If you rely on Marx as the ultimate authority on such questions, there’s not much to go by in his writings. In volume 3 of Capital, he defines the sharecropper as “his own capitalist”:
On the one hand, the sharecropper, whether he employs his own or another’s labour, is to lay claim to a portion of the product not in his capacity as labourer, but as possessor of part of the instruments of labour, as his own capitalist.
Indeed, in my education in the party that both Post and I belonged to, the small farmer was always considered a classic petty-bourgeoisie. Like the shopkeeper or the lawyer, they tended to work for themselves with occasionally a small staff of wage earners to help keep them going. In fact, forty-four percent of all farms in the USA are run by two people or less. Many of them are virtual debt peons to the agribusinesses they rely on for supplies and credit, much as the sharecropper relied on the plantation owner for his tools and other necessities.
It is too bad that Post has never spent much time writing about what happened after Reconstruction. Citing the research of Susan Mann, he states “In the first four decades of the twentieth century, the planters’ ability to organise the labour-process under their command and fire workers at will [ie., as wage workers] allowed them to progressively mechanise southern agriculture”. I personally would not try to compress a vast chunk of history into a single sentence but what would I know? I have never been invited to speak at a HM Workshop.
I have my doubts over this especially since the machine that effectively put cotton harvesting on an industrial footing did not come into existence until 1943 when International Harvester introduced a mechanical picker that could separate the fiber from the plant. Even if wage labor on large-scale British-style farms had been introduced in 1870 at the point of a Union Army bayonet, it would have not made much of a difference. It was not the form of labor exploitation that dictated manual labor but the technical barriers to picking cotton.
Even now, there are no machines that can replace the manual labor necessary to pick cocoa beans, a source of $98.3 billion in sales last year. Much of it is harvested by child labor, often enslaved, in places like Ghana. A machete must be used to pry open the pods to expose the beans that are then extracted by hand. The same thing is true of coffee beans that are picked by hand in places like Nicaragua, Colombia and El Salvador on the sides of hills where they flourish. It is only on flat land and where the fields are immense, such as in Brazil, that machines can be used.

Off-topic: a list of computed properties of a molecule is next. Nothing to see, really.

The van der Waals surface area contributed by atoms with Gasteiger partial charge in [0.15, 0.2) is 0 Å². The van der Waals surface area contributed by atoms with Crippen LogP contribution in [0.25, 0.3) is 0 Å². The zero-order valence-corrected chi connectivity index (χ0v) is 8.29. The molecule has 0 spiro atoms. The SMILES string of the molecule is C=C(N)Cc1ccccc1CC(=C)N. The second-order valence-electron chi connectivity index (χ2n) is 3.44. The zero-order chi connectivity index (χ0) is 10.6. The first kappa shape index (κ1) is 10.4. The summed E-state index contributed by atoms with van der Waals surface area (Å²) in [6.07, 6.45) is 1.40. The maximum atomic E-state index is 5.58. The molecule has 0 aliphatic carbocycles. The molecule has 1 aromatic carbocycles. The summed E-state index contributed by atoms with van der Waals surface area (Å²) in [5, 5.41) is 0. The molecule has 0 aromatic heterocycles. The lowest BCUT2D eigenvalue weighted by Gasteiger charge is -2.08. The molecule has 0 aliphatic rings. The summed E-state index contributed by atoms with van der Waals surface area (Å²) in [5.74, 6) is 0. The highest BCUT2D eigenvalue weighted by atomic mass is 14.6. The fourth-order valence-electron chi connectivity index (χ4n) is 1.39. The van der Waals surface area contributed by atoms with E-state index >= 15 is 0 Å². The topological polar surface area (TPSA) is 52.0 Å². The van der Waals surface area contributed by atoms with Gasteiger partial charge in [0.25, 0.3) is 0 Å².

For a useful survey on the fitful attempts to replace living labor by dead labor (ie. machines), I recommend a look at Rachel Snyder’s “Fugitive Denim: A Moving Story of People and Pants in the Borderless World”:
Cotton is a devilishly difficult crop to mechanize. It grows differently according to climate and variety; some plants grow less than a meter, while others can sprout up to become trees. Some plants are thin and scrubby while others bush out wildly. Bolls vary in size and ripen at different times, while the pre-bloom pods are very fragile. As early as 1820, one mad Louisiana farmer imported a large brood of Brazilian monkeys with the misguided but charming aspiration of training them to pick cotton.
Many of the early harvesting prototypes were drawn by mule or horse, though generally speaking they used pneumatic extractors, electrical devices, chemical processes, threshers, or other available technologies of the day. One 1957 industry book illustrates hundreds of failed machines that resemble upright vacuum cleaners, train engines, or basket/conveyor contraptions atop a set of wheels. Some even looked like early cartoon drawings of multi-legged aliens or, if you’re a child of the 1960s and 1970s, oversized hookahs. The first attempts all had some sort of suction device and ran either on gasoline or electricity. One determined man named L. C. Stuckenborg spent more than two decades attempting to make a viable machine for the open market with a set of electrically operated brushes attached to individual sucking tubes. He was said to have been inspired by a cow’s bristly tongue, after he allegedly watched a cow work seeds from unplucked cotton bolls one afternoon. His life’s passion, as it turned out, never worked well enough to produce and sell.
I should only add that I have to wonder whether Post was citing Susan Mann accurately since I have read reviews of her book that refer to her belief that attempts to apply industrial techniques to agriculture face a number of challenges: